posted by Josh Evans
In our last post on experimenting with bee larvae, we mentioned the challenge of how best to separate the larvae and pupae from the wax and honey residue that clings to their bodies. It is a time-consuming and tedious task, and we have been trying to find a way to separate the bees from the chaff efficiently, cleanly, and with high accuracy.
After trying out different techniques, we realised we needed to bring in the big guns.
Liquid nitrogen is so far the best method we’ve found. We drop a handful of larvae/pupae/mature drones/wax/honey – a complicated mixture – into the LIN, where everything freezes on contact with the roiling, smoking liquid. After fishing everything out with a strainer, simply rubbing the solidified bees between the hands quickly removes all wax and honey while keeping the bees intact – leaving clean, white larvae, pupae, and drones, which are then easy to separate and store.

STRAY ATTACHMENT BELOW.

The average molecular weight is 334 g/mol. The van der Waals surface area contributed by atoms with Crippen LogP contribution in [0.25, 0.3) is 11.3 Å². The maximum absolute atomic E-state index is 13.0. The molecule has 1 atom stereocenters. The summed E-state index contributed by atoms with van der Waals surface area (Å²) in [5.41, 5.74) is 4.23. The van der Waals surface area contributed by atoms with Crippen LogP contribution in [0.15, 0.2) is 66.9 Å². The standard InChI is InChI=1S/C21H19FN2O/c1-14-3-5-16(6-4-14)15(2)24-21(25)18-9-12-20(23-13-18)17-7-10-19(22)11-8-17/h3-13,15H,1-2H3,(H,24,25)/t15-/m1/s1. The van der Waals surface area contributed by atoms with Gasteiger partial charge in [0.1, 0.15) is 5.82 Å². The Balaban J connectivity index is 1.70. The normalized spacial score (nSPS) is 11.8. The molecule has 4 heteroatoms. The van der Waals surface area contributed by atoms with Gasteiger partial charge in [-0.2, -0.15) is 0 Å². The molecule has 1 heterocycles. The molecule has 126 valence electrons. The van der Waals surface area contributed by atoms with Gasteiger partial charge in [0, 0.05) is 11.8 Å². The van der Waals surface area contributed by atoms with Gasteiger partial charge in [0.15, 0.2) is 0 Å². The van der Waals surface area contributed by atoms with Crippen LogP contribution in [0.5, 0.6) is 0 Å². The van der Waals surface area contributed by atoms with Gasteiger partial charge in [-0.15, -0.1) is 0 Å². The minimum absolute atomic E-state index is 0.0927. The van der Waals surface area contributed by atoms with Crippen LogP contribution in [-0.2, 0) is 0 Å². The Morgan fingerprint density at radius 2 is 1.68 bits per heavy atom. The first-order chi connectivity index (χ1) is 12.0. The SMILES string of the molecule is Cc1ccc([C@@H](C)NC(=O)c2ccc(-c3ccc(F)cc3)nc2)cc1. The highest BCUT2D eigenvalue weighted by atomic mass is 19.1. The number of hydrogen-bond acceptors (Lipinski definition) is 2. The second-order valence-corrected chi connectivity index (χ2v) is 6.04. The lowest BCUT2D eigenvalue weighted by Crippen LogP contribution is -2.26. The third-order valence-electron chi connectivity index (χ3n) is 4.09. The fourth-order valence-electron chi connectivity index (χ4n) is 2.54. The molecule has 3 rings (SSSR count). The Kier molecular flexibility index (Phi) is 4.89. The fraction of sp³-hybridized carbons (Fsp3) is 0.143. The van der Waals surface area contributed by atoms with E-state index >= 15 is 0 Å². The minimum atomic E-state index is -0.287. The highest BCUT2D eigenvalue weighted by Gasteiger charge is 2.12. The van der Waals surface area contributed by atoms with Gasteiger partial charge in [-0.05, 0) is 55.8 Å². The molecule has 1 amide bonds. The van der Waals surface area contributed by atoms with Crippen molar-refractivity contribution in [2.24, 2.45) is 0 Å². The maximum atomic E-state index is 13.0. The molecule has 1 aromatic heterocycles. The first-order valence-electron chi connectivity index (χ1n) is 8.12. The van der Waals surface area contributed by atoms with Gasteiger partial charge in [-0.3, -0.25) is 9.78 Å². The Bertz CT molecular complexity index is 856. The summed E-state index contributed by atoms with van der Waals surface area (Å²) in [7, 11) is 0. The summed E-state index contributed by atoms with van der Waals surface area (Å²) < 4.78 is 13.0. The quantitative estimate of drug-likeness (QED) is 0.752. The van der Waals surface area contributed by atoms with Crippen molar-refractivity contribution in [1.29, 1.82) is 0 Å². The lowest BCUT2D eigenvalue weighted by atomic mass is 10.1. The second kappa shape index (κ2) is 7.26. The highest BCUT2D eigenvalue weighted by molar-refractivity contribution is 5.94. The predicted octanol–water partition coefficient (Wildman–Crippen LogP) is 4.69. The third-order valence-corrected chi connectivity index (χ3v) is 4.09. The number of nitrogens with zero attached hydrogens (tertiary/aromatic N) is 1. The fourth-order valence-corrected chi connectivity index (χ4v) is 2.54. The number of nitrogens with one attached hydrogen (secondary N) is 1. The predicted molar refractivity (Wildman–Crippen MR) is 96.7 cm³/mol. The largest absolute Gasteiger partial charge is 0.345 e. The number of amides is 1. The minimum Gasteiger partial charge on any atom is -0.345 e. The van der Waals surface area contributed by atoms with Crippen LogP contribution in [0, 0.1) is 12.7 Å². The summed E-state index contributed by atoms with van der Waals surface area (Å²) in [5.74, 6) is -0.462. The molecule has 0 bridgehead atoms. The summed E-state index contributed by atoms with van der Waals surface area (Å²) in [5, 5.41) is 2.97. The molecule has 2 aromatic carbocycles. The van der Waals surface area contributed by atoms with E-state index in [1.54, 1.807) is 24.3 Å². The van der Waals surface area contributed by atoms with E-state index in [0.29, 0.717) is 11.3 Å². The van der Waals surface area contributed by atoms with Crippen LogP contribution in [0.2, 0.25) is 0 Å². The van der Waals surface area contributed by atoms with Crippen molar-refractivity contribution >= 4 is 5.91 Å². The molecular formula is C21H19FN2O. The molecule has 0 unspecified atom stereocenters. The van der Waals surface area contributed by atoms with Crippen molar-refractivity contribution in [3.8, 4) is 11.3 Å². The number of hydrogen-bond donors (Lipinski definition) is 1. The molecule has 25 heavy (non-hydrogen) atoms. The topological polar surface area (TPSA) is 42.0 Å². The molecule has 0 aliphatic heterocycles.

Thank you science. Now we can blast through the prep and get on with the experimenting.